Coastal Oceans Research and Development in the Indian Ocean (CORDIO)
WIO-C is a consortium of international and regional Non-Governmental Organizations (NGOs) in partnership with intergovernmental organizations that have presence and are active in regional marine and coastal ecosystem management in the WIO region. It was established during the impelementation of the project on ‘Addressing Land Based activities in the Western Indian Ocean (WIOLaB) to provide a framework for NGOs working in the WIO region to harmonize and advance efforts to protect, conserve, and manage the coastal and marine environment of the WIO region while working to alleviate poverty and attain sustainable livelihoods for the most vulnerable segments of its population. It also aims to support synergy in programmes of work on marine and coastal ecosystem management and promote knowledge and information sharing amongst stakeholders in the WIO region, as well as provide a mechanism for non-governmental entities to anchor activities in the Nairobi Convention and other intergovernmental processes, thus strengthening their implementation.
Kenya's coastal and marine resources provide numerous benefits to coastal communities, including food, employment, protection from climate change, and more. However, inclusive planning. development, and management of resources is imperative to ensure that these benefits can be enjoyed by future generations of Kenyans.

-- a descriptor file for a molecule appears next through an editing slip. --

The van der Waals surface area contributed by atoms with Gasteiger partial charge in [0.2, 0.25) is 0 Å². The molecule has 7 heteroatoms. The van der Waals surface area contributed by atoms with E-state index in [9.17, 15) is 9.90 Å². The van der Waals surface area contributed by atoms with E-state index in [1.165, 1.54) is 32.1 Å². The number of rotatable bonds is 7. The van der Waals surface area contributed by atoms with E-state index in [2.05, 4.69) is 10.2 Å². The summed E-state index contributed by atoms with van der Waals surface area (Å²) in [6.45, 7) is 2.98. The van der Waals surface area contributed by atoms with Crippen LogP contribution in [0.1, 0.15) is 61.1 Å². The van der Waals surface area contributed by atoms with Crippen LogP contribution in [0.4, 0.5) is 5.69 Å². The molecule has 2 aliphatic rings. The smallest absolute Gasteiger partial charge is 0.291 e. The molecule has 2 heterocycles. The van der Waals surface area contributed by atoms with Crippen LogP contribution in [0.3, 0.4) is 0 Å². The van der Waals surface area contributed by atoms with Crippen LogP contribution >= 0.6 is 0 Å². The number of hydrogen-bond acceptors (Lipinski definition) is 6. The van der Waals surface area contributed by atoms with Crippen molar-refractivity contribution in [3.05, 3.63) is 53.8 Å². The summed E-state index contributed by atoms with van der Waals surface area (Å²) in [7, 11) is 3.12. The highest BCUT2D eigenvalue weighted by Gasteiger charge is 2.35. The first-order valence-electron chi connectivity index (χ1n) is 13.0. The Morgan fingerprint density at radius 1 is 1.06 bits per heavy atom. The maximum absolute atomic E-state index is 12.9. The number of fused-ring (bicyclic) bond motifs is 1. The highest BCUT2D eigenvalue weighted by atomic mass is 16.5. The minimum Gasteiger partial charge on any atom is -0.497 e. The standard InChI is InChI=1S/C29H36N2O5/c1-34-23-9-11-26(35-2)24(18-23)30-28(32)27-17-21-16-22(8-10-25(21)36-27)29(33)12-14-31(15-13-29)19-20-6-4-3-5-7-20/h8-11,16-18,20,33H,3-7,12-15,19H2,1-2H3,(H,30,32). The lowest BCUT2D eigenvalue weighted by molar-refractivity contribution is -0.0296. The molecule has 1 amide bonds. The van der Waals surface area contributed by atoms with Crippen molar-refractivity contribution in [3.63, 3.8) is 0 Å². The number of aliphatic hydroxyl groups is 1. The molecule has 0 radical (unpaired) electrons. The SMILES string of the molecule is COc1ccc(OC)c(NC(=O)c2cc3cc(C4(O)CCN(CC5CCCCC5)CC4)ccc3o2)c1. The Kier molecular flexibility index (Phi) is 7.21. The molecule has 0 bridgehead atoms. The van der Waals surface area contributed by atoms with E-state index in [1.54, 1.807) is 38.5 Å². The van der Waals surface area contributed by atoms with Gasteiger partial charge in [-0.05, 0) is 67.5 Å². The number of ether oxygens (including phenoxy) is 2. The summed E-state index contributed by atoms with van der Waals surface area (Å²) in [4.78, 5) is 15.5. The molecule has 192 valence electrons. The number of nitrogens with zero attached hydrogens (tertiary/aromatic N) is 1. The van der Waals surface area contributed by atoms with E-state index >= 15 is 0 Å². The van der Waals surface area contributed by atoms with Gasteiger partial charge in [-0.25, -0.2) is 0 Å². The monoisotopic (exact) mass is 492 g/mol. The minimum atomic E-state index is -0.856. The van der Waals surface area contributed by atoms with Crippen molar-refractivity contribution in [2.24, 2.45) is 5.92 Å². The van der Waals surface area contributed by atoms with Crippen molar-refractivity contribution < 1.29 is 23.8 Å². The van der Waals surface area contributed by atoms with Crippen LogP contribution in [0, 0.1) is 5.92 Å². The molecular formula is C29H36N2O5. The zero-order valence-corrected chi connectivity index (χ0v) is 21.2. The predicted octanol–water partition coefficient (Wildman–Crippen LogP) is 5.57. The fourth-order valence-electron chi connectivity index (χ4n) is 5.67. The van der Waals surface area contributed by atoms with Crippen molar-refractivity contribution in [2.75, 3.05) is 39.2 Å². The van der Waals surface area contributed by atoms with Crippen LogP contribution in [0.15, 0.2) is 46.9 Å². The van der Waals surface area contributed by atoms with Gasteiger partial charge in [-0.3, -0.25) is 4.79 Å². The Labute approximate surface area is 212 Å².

Coastal communities in Kenya have adopted the use of Locally Managed Marine Areas (LMMAs) to conserve fisheries and marine resources and as a way of securing alternative livelihood activities. However, these LMMAs have been established in a somewhat ad hoc manner due to a lack of guidelines for their development and implementation. In this review we sought to determine if there are generic approaches and methods that LMMAs in Kenya have adopted that can be used for developing national guidelines. We also examined challenges and lessons learnt from the various LMMAs on the Kenyan coast.
The United Nations Agenda 2030 further enshrines the central role of the ocean for sustainable development through Goal 14 (SDG14), to "conserve and sustainably use the oceans, seas and marine resources ", to lift millions of people out of poverty. The 2017 United Nations Oceans Conference provided a platform to focus countries' and other stakeholders' attention on commitments to achieving SDG14 at national and regional levels.
The Northern Mozambique Channel (NMC) area is under the jurisdiction of Madagascar, Mozambique, Tanzania, France, Seychelles and the Comoros, covering an area of approximately 700,000 km2. It is among the world's richest regions for biodiversity. It serves as a biological reservoir for the entire Eastern African coast, in particular for coral reefs and associated ecosystems, and is an important breeding and foraging areas for flagship marine and migratory species.
The coastal ecosystem of the Indian Ocean includes environments such as mangroves, seagrass beds and coral reefs. These habitats are some of the most productive and diverse environments on the planet. They form an essential link in the food webs that leads to fish and other seafood providing food security to the local human population. In addition coral reefs and mangrove forests protect the coastal areas against erosion. Unfortunately, due to a number of human activities, these valuable environments are now being degraded at an alarming rate.
Corals as organisms and coral reefs as structures and ecosystems have fascinated scientists for centuries. Charles Darwin became well-known among natural scientists long before the publication of The Origin of Species, partly because of his studies of coral reefs and coral islands.